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Miniature Map of Peru.

Descriptio Peruviæ Bertius, Petrus/ Pieter. Petrus Kaerius/Pieter van der Keere; Jodicus Hondius. "Descriptio Peruviæ" Peru. Amsterdam Jodicus Hondius Jr. 1616
Copper engraved map of Peru from Petrus Bertius' "Tabularum geographicum contractarum libri septum. " Latin text to verso describing the succeeding map. Dark impression.
Koeman: Lan 11. 100 by 135mm (4 by 5¼ inches).    €120
Stock No. 2932 - Americas full description

Potosi, Bolivia

Descriptio Nova Hispaniæ Bertius, Petrus/ Pieter. Petrus Kaerius/Pieter van der Keere; Jodicus Hondius. "Descriptio Nova Hispaniæ" Peru. Amsterdam Jodicus Hondius Jr. 1616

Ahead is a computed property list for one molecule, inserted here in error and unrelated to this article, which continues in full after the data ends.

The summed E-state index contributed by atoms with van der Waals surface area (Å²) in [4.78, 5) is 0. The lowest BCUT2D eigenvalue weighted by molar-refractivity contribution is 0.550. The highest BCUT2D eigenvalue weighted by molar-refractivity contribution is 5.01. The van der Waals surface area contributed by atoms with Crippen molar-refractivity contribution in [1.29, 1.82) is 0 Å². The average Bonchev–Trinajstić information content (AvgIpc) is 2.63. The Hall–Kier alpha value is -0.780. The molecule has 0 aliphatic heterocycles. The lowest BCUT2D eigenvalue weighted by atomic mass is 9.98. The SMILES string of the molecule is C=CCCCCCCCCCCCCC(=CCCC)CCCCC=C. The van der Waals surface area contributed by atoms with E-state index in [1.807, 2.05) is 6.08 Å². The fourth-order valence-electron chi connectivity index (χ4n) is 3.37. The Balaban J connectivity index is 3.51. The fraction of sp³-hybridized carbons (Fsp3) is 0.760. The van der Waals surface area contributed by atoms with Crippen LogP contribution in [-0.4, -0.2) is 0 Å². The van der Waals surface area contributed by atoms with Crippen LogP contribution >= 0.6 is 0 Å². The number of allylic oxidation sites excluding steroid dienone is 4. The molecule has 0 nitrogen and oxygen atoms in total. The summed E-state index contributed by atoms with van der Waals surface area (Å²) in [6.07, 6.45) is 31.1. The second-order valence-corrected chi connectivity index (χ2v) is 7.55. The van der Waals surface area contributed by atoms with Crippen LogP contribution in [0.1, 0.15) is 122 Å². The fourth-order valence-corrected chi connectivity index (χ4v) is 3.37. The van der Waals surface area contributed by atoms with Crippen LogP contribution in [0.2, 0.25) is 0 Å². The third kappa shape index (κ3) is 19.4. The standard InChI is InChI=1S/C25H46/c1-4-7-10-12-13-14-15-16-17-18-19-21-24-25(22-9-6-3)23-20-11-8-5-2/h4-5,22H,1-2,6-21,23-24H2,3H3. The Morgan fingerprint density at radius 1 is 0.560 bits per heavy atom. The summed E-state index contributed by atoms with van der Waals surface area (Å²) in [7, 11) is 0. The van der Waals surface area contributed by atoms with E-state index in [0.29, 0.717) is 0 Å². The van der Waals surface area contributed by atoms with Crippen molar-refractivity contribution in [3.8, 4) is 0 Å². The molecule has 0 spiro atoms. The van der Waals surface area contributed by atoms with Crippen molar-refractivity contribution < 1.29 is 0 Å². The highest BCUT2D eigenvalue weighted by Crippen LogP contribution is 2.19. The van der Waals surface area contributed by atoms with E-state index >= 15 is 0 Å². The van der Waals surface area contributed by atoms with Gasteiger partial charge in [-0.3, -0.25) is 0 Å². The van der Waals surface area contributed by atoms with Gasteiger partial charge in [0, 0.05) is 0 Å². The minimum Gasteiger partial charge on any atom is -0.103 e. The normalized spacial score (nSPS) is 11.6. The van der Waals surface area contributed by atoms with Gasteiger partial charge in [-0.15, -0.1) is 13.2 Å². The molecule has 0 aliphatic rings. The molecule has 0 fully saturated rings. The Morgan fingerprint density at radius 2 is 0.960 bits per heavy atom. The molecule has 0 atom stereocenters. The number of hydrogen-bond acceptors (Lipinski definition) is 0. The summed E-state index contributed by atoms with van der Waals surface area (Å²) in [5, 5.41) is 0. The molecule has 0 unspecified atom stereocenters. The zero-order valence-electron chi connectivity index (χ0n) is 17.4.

Copper engraved view of Potosi, Bolivia from Petrus Bertius' "Tabularum geographicum contractarum libri septum. " Latin text to verso describing the succeeding map.
The view shows the town of Potosí at the foot of the Cerro de Potosí, sometimes referred to as the Cerro Rico "rich mountain", it was popularly believed to be made of silver ore. The Cerro Rico is the reason for Potosí's historical importance, since it was the major supply of silver for Spain during the period of the New World Spanish Empire. Dark impression.
Koeman: Lan 11. 100 by 128mm (4 by 5 inches).    €80
Stock No. 2933 - Americas full description

Paraguay, South America.